run just individual ones or run all of them when you click the **Knit** button - this
will generate a document that includes both content as well as the output of any
embedded R code chunks within the document. This is an R code chunk:
```{r my-first-chunk}
data <- cars # get the cars data set as an example
summary(data) # show a summary of the data set
```
You can also print out your data in table format if you want to include it in
your document:
```{r, results="asis"}
library(knitr)
kable(head(data))
```
Or you can print out the value of a variable in your text, say the value of $\pi$
with 4 significant digits: `r signif(pi, 4)` or the number of data points in
your data set: `r nrow(data)`.
And of course you can embed plots, for example:
```{r my-plot, echo=FALSE, fig.width=10}
plot(data)
```
For additional information on R and R markdown, there are lots of great resources
on the internet and the R user community is very active and extremely helpful. Often,
googling what you'd like to achieve will provide a good starting point but I can
also recommend the following resources specifically:
- [R reference manual](http://cran.r-project.org/doc/contrib/Short-refcard.pdf) (a great overview of many useful R commands)
- [Regression analysis functions](http://cran.r-project.org/doc/contrib/Ricci-refcard-regression.pdf) (statistical analysis is one of the great strengths of R, this is a handy overview of useful functionality)
- [Stack Overflow](http://stackoverflow.com/) (a Q&A site for programming, searching for answers here often provides very helpful information)
With that, time to jump to the last item
------
## Data Frame Viewer
Note upfront: the approach taken in this user interface is not quite up to date with current easiest practices (i.e. more recently developed R packages make things even easier) so if you're already familiar with some basics of coding and generating plots, I recommend jumping straight to the accompanying *analysis.Rmd* file and working through it instead. However, if you'd like to start just by exploring some plotting features without any R or coding background, this is still a great way to get started.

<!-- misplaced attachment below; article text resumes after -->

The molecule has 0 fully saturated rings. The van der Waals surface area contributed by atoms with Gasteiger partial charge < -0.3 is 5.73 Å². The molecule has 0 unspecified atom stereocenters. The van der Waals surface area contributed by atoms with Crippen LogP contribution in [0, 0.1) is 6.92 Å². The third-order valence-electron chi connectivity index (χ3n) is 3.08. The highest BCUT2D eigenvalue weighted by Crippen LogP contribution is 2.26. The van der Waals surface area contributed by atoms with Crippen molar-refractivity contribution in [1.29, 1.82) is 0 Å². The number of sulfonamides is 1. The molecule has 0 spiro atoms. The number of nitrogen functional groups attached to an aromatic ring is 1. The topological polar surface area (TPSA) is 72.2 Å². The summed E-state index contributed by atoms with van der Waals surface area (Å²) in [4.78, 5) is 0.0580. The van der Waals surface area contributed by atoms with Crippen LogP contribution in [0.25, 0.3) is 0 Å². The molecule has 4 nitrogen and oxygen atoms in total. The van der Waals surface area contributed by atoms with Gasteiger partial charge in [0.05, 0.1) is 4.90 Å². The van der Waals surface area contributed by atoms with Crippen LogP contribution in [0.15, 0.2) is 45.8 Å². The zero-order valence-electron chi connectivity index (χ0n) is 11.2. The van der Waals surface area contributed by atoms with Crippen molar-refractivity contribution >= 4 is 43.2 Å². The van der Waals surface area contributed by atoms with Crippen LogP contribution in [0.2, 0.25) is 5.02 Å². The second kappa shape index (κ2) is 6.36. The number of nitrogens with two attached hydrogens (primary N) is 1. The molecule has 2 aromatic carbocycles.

The [Data Frame Viewer](https://github.com/sebkopf/dfv#dfv) is a custom R package that provides a simple user interface to facilitate getting started with using R for data processing. The GUI illustrates how to import data from Excel, melt data frames into plottable format, add additional information to the data and plot it using ggplot. Provides an easy system to keep track of multiple plots and save them in PDF format. Always shows the actual code that is executed to process or plot the data so users can experiment with changing the code directly and copy it to make their own data processing pipeline independent of this GUI.
The user interface is generated using [GTK+](http://www.gtk.org/), a cross-platform toolkit for graphical user interfaces. If GTK is not installed yet, please follow this [link](https://gist.github.com/sebkopf/9405675) for information on installing R with GTK+.
### Install dfv package
The **devtools** package provides a super convenient way of installing the **dfv** package directly from GitHub. To install **devtools**, run the following from the R command line:
```
install.packages('devtools', depen=T) # development tools
```
Then simply install the latest version of the Data Frame Viewer directly from GitHub by running the following code (if it is the first time you install the **dfv** package, all missing dependencies will be automatically installed as well -> **ggplot2, plyr, psych, scales, grid, gWidgets, RGtk2**, and **xlsx** as well as their respective dependencies, which might take a few minutes):
```
library(devtools)
install_github("sebkopf/dfv")
```
For additional information and troubleshooting help, see the [online help](https://github.com/sebkopf/dfv#dfv).
### Run dfv
Once installed, you can now run the Data Frame Viewer simply by typing:
```
library(dfv)
dfv.start()
```